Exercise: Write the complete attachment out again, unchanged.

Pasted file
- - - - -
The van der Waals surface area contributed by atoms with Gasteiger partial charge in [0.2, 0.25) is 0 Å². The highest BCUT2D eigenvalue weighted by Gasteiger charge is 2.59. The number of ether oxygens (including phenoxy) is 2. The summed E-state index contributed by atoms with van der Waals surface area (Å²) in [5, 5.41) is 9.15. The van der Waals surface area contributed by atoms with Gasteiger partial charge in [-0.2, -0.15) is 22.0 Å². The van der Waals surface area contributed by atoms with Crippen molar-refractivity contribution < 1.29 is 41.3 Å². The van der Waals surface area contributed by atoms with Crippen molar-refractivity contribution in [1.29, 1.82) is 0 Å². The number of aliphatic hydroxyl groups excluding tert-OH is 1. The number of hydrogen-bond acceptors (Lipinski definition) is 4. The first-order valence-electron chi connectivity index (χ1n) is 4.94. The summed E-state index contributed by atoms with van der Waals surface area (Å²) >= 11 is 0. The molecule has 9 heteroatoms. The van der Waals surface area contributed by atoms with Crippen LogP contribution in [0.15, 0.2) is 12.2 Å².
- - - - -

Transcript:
The van der Waals surface area contributed by atoms with Gasteiger partial charge in [0.2, 0.25) is 0 Å². The highest BCUT2D eigenvalue weighted by Gasteiger charge is 2.59. The number of ether oxygens (including phenoxy) is 2. The summed E-state index contributed by atoms with van der Waals surface area (Å²) in [5, 5.41) is 9.15. The van der Waals surface area contributed by atoms with Gasteiger partial charge in [-0.2, -0.15) is 22.0 Å². The van der Waals surface area contributed by atoms with Crippen molar-refractivity contribution < 1.29 is 41.3 Å². The van der Waals surface area contributed by atoms with Crippen molar-refractivity contribution in [1.29, 1.82) is 0 Å². The number of aliphatic hydroxyl groups excluding tert-OH is 1. The number of hydrogen-bond acceptors (Lipinski definition) is 4. The first-order valence-electron chi connectivity index (χ1n) is 4.94. The summed E-state index contributed by atoms with van der Waals surface area (Å²) >= 11 is 0. The molecule has 9 heteroatoms. The van der Waals surface area contributed by atoms with Crippen LogP contribution in [0.15, 0.2) is 12.2 Å².